Michael McFadyen's Scuba Diving - Liberty Muck, Indonesia
In September 2012 Kelly and I did a week long liveaboard dive trip in Indonesia which went from Bali to Komodo and back. We went on the MV Mermaid II. Click here to read about the boat.
The following week we travelled to Tulamben where were spent another week diving the north-eastern coast of Bali. We used Tulamben Wreck Divers, click here to read about the town and dive operation. This is one of the dive sites we did during the second week. There are literally hundreds of dive sites located within a few kilometres of Tulamben.
Liberty Muck is a dive site located adjacent to the wreck of the USAT Liberty. Click here to read about the ship and the wreck. An approximate GPS mark for the dive spot is 8Âș 16' 30.8"S 115Âș 35' 34.1"E (using WGS84 as the datum).
|A satellite photo from Google Earth that shows the location of the dive site - the site is near the boat and you enter from the shore straight opposite it
As with virtually all dive sites that you do here, you gear up at the dive shop and then walk to the actual site. Meanwhile, your dive gear is transported by porters (on their head or on a scooter). From the Tulamben Wreck Divers shop you walk across the road and down the access road that leads to the car park for diving the wreck. A short walk down a track from the car park takes you to the beach where the wreck dive starts.
While the wreck is about 45Âș to the left, this dive straight out and down. The beach is composed of small and large rounded rocks. This makes it a little difficult to enter the water and great care needs to be taken to ensure that you do not twist an ankle. Once in the water you put on your fins and only swim out about five metres before descending.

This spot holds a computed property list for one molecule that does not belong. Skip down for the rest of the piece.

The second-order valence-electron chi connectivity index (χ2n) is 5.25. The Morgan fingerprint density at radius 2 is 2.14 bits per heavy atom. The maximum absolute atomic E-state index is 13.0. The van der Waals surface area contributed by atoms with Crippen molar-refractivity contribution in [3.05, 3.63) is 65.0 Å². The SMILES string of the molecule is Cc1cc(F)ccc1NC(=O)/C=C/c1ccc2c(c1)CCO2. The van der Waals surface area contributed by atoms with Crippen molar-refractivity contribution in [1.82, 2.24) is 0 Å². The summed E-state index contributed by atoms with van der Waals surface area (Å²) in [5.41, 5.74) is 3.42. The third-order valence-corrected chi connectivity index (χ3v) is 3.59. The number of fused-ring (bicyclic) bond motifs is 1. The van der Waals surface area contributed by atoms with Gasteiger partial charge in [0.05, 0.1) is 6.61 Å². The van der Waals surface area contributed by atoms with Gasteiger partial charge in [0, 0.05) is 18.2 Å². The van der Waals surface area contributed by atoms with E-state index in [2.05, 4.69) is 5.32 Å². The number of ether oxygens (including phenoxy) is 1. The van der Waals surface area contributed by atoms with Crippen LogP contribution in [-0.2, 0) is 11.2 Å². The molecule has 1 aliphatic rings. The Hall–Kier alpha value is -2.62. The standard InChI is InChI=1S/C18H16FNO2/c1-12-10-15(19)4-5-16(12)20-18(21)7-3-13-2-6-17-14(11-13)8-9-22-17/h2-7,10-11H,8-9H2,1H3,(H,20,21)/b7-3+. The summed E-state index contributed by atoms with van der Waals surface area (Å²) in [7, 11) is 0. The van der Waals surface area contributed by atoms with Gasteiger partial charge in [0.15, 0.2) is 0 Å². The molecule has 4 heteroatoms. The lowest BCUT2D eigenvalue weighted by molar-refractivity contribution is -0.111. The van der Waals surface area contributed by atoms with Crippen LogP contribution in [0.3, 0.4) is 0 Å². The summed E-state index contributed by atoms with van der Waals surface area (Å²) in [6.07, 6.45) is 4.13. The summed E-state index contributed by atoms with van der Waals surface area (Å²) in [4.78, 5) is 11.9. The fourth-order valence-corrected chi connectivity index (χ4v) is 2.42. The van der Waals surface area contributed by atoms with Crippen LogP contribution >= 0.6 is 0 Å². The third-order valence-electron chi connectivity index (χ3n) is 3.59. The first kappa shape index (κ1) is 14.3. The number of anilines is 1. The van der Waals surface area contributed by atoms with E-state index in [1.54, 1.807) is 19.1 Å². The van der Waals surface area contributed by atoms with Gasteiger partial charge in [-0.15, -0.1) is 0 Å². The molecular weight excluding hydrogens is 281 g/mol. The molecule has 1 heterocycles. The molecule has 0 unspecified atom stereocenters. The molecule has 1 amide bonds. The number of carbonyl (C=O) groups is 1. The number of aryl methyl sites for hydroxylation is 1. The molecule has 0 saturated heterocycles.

|Ornate ghost pipefish
|Soft coral crab
|A very strange looking crab
The depth straight away is about four or so metres and within a few seconds you have left the rocks behind. The bottom here is black sand. There are a number of ridges that run at right angles to the beach and in between there are gullies. All of this is black sand. On the ridges there are very small outcrops of coral, perhaps growing on rocks from the shore. The gullies are generally free of coral, but this does not make them boring at all.
You swim out and normally follow one of the ridges to the deeper water. We generally went to about 24 to 28 metres before stopping. From here we gradually ascend, zig-zagging as we go. Sometimes you might head across the gully to the next ridge and then back again or sometimes just go up the ridge or the gully.
|The amazing mimic octopus
|Is this an orangatan crab without its"fur"?
While most of the dive is spent looking at the small coral outcrops, even on the sand there is much to see. On this dive we saw mimic octopus, a very rare creature indeed. While you do not need a guide on these dives, the advantage of having one, at least for the first dive, is that they know where the special creatures live on the reef.
We also saw a couple of ornate ghost pipefish, many different species of crab, shrimp and nudibranch. There are also garden eels up in the shallower parts (6 to 8 metres), but you will only see them at less busy times of the day.
Eventually after an hour or so you end up low on air and back near the shore, so a swim into the shallows and eventually you can stand up and struggle out over the rocks. It is a bit easier I think exiting as you are walking slightly uphill.
|A pair of Tryon's risbecia
This was brilliant dive site, as good as any dive you would ever want to do. The visibility was probably 20 to 25 metres and the water temperature was about 27ÂșC.
Click here to return to the list of sites we did at Tulamben.